Supreme Court Dismantles $400M Apple Design Patent Award Against Samsung

In Samsung Electronics Co. v. Apple Inc., the Supreme Court of the United States today reversed the Federal Circuit’s decision upholding Apple Inc.’s nearly $400 million design patent award against Samsung Electronics Co., Ltd.  Apple secured the award after a jury found that Samsung infringed Apple’s design patents covering the iPhone’s iconic front face with rounded corners and 16 colorful icons on a black screen. Section 289 of the Patent Act permits a design patent holder to recover an infringer’s total profits from the sale of any “article of manufacture” to which the infringing design has been applied.  The Federal Circuit   Read More »

Posted in IP and Technology Litigation, Patent Litigation | Tagged , , , ,

Share this Article:

Supreme Court to Consider Patent Exhaustion for International Sales

Last Friday, the U.S. Supreme Court granted certiorari in the patent exhaustion case, Impression Products, Inc. v. Lexmark International, Inc., Docket No. 15-1189.  The Supreme Court’s decision in this case could significantly affect patent and patent-related transactions both domestically and internationally. Generally speaking, under the “patent exhaustion” doctrine, also known as the “first sale” doctrine, a patent holder’s rights in a patented item exhaust or terminate with the initial authorized sale of that patented item.  In other words, once a patented item is sold, the patent holder cannot control the resale, use, or other disposition of that item. Currently, however,   Read More »

Posted in Patent Litigation | Tagged ,

Share this Article:

Octane Fitness and Highmark Apply to Ninth Circuit Attorney Fee Awards under the Lanham Act

On October 24, 2016, the Ninth Circuit Court of Appeals, sitting en banc, held that district courts analyzing a request for attorney fees under the Lanham Act should consider the totality of the circumstances, as set forth in Octane Fitness, LLC v. ICON Health & Fitness, Inc., 134 S. Ct. 1749 (2014).  Section 35(a) of the Lanham Act provides that “he court in exceptional cases may award reasonable attorney fees to the prevailing party.”  In determining whether a case is “exceptional,” courts in the Ninth Circuit are now required to apply a less “precise rule or formula,” and look to   Read More »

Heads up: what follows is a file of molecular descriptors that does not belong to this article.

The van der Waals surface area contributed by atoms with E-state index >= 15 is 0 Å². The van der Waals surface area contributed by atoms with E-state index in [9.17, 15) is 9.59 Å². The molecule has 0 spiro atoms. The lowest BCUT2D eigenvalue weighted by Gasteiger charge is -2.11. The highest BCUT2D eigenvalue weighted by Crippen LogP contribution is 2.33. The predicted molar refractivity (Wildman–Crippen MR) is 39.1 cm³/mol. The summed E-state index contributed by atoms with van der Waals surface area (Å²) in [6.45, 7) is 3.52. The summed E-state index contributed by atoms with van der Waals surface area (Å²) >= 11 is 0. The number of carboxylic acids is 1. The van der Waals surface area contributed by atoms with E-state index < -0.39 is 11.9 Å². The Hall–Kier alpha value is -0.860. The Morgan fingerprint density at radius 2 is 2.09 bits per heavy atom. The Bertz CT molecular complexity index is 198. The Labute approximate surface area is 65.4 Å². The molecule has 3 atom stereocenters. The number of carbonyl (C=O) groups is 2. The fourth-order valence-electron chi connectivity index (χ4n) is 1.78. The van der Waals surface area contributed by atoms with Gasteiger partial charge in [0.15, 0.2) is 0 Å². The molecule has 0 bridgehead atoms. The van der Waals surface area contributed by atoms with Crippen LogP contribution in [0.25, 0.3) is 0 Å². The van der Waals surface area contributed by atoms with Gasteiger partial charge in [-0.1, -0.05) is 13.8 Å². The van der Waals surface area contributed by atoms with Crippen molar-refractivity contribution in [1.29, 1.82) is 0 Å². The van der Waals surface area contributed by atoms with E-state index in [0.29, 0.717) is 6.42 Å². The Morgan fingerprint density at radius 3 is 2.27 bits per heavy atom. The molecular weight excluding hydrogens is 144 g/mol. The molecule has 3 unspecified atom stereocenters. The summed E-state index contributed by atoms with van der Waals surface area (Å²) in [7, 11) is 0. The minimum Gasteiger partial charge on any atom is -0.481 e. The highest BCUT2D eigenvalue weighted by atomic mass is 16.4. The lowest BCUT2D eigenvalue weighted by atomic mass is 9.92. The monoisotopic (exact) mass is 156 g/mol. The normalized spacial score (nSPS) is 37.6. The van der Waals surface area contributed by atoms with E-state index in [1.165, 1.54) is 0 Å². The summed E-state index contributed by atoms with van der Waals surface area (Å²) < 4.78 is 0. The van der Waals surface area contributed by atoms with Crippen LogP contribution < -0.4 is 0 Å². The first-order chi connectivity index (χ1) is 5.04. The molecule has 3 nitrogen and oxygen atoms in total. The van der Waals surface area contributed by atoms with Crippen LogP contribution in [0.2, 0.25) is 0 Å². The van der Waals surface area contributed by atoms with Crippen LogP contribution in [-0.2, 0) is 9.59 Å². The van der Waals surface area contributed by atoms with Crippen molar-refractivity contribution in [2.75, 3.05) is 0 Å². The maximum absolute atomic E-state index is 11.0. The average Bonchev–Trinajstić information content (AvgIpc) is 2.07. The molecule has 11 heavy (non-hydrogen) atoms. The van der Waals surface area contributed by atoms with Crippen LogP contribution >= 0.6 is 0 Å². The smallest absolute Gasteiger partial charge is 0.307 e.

Posted in IP and Technology Litigation, Trademark Litigation | Tagged , ,

Share this Article:

FTC Releases Report on Patent Assertion Entities

Three years ago, the Federal Trade Commission announced a study of “patent assertion entities” (“PAEs”): “businesses that acquire patents from third parties and seek to generate revenue by asserting them against alleged infringers.”  The FTC’s purpose was to gather information about PAEs in order to make informed policy decisions regarding “the role of PAEs in promoting innovation and economic growth.” Yesterday, the FTC released its report, Patent Assertion Entity Activity: An FTC Study, which considers—in 269 pages—the practices of 22 PAEs and 327 affiliated entities from January 2009 through mid-September 2014.  This post addresses three findings in the report. Portfolio   Read More »

Posted in Patent Litigation | Tagged , ,

Share this Article:

Ninth Circuit Could Reconsider Attorneys’ Fees Standard for Federal Trademark Litigation

In Octane Fitness v. ICON Health & Fitness (2014), the Supreme Court changed the standard for recovering attorneys’ fees in patent litigation.  Rejecting a “rigid and mechanical formulation,” the Court adopted a looser “totality of the circumstances” test.  Earlier this year, a Ninth Circuit panel held that the Octane Fitness standard did not apply in trademark cases.  But now the Ninth Circuit has ordered an en banc rehearing of the panel’s decision. In SunEarth, Inc. v. Sun Earth Solar Power Co., the district court permanently enjoined Sun Earth Solar Power from using “Sun Earth” in the U.S. because that use   Read More »

Posted in Patent Litigation, Trademark Litigation | Tagged , ,

Share this Article: